Multiple internships, communications coursework and Spring Hill College’s Badger TV channel experience helped graduate Breanne Bizette get her first reporting job at WFAB-TV after her senior year ended unexpectedly in 2020.
“My senior year was cut short, and I never got to finish my last semester on campus,” Bizette said. Despite COVID-19 setbacks, Bizette‘s education at Spring Hill College in Mobile, Ala., prepared her for the job offer she received even before she completed her degree.
“Spring Hill College gave me the role models and the tools I needed to succeed in the broadcast field of journalism,” Bizette said. “Without the constant guidance from my professors and the support of my classmates, I would not be where I am today.”
Now, more students than ever may benefit from a Spring Hill degree. The College in September announced a tuition reduction, cutting these costs by nearly 50 percent starting in the fall of 2021, helping to make a Jesuit, liberal arts education possible for more students across the country.
Bizette graduated with a degree in communications arts with a concentration in journalism. Today, working in broadcast media means being well-versed in writing, editing and video skills, which Bizette honed at Spring Hill.
“My professors knew what I needed to succeed, and every day I am very thankful for their advice,” she said.
“Learning how to shoot video and edit in Ryan Noble’s class were some very valuable lessons for me,” Bizette said. Dr. Stuart Babington, Chairperson of the Division of Communication, Visual and Performing Arts at Spring Hill, and associate professor Dr. Christina Kotchemidova enforced using active voice in her writing, she said.
Spring Hill College’s longstanding Jesuit tradition of cura personalis, meaning care for the whole person, still impacts Bizette on the job.
“Whenever I am doing a story, I have to remember ‘mind, body and soul,'” she said. “I am a writer because I love to write about people and what may affect their lives.”
Balancing schoolwork while serving in leadership positions on The Hill taught Bizette to delegate, she said. In 2019, she took part in Spring Hill’s International Service Immersion Program in Punta Gorda, Belize.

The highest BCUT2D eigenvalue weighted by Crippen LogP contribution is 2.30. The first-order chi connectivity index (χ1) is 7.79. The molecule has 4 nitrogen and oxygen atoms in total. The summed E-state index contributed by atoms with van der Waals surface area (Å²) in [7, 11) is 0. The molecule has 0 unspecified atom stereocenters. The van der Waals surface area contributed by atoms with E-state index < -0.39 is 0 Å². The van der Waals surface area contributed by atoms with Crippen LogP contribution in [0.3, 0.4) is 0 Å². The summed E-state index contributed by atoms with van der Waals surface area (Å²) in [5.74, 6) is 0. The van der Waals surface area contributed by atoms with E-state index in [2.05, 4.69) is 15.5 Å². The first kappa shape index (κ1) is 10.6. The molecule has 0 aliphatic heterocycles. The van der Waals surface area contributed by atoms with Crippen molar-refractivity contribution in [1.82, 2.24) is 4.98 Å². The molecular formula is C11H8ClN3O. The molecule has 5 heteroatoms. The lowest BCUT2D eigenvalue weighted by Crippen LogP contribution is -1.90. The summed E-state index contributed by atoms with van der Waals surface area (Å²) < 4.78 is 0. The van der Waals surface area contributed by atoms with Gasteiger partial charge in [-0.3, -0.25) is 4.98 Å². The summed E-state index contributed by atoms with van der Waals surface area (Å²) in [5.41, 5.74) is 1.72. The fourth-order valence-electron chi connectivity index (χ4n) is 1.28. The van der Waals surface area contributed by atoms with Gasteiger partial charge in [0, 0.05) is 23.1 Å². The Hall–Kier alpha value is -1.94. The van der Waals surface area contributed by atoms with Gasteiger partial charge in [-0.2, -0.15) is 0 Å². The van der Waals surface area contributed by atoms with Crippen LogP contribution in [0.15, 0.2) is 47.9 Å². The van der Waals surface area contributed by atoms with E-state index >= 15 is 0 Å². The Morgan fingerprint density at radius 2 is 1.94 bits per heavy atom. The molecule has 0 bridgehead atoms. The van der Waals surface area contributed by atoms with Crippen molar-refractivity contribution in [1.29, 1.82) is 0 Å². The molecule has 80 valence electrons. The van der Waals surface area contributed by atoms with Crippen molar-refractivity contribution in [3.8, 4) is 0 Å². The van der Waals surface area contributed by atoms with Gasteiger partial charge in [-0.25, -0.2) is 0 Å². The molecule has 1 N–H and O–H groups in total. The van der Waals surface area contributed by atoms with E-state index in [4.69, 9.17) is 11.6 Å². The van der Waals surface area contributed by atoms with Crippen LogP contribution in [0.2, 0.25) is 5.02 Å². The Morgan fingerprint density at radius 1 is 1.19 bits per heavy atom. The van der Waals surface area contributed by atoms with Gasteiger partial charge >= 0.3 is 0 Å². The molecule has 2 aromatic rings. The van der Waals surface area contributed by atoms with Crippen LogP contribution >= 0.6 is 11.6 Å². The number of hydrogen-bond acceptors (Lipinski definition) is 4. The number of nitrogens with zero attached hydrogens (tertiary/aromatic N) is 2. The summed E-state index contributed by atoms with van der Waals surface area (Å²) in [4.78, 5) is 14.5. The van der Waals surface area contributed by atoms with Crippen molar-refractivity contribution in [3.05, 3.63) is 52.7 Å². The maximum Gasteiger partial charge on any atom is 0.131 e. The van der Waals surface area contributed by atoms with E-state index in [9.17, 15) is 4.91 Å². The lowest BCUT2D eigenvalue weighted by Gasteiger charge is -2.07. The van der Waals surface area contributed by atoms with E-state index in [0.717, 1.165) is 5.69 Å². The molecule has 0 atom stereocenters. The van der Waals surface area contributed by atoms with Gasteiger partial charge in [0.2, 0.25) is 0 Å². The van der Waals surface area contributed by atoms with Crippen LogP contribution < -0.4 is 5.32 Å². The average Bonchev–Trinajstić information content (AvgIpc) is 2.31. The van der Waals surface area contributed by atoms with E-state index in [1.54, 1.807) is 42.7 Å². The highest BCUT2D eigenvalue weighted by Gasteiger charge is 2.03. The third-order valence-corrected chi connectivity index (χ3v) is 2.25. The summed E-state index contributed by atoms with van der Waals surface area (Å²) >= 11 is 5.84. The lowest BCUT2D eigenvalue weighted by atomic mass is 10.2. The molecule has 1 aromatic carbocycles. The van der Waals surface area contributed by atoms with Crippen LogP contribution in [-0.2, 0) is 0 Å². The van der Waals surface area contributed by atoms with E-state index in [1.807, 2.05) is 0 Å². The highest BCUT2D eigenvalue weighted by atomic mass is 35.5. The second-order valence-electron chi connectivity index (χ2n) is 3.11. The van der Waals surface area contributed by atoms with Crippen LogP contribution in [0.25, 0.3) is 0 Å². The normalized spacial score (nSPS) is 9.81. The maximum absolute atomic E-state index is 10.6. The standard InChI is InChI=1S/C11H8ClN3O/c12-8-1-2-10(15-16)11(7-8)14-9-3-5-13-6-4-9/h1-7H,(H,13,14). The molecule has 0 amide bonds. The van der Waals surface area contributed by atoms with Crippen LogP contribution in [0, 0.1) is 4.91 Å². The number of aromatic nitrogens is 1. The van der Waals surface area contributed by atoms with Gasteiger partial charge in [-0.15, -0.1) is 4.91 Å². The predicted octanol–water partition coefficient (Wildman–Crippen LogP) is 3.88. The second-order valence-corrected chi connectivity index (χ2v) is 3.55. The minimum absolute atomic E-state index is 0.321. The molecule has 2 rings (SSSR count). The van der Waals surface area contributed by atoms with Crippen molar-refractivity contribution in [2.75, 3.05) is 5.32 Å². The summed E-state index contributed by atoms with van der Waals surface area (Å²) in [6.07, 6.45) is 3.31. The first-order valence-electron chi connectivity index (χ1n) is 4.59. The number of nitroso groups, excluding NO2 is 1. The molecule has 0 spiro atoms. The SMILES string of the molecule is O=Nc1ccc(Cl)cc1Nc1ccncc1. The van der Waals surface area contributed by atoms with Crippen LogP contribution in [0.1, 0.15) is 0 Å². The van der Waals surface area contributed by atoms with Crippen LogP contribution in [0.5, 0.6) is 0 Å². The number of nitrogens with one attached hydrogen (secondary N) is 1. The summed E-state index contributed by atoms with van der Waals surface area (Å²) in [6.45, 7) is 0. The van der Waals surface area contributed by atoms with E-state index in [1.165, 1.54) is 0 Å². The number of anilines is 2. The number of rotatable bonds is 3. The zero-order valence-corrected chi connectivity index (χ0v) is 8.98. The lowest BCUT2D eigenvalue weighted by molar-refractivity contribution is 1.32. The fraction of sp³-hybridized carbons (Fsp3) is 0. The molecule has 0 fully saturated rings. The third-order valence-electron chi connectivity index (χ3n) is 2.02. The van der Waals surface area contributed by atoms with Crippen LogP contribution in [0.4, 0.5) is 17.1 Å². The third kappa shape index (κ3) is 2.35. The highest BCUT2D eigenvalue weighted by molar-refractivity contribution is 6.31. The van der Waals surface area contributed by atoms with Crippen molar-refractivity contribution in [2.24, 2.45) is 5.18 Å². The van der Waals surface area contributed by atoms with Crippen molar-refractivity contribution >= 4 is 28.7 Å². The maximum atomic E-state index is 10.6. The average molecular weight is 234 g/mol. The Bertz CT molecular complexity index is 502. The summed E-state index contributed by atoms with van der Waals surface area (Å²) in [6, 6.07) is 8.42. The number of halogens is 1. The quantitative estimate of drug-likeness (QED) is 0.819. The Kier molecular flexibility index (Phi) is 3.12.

Bizette picked up real-world work experience on and off-campus. With Spring Hill’s Badger TV, she was a Weather reporter, Around the Town anchor, chief anchor and producer. She contributed written articles to Spring Hill’s school paper, The Springhillian. Three news internships also helped Bizette learn the ropes of television news: WDSU Channel 6 in New Orleans, La., where she produced and co-hosted the intern’s broadcast; WPMI Channel 15 in Mobile, Ala., where she wrote for several shows; and current employer WAFB Channel 9 News, where she produced multiple stories.
“Without my internships, I definitely would not have been as prepared,” she said. “They gave me the experiences that I needed and showed me how much of a passion I have for journalism.”
Bizette’s long-term career goal is to be a great reporter who can tell a story in multiple ways while touching the hearts of viewers, and eventually anchor, she said.
Her advice for current Spring Hill College students: “Take every advantage that Spring Hill has to offer. Savor every moment in class, listen to your professors, enjoy time with friends, and don’t be afraid to take risks and ask for help. Spring Hill has a major support system, and your professors and friends will be there for you ’till the end of time.”
This article is part of the “Real World Ready” series about outstanding Spring Hill College students, alumni, faculty and administrators. www.shc.edu/rwr
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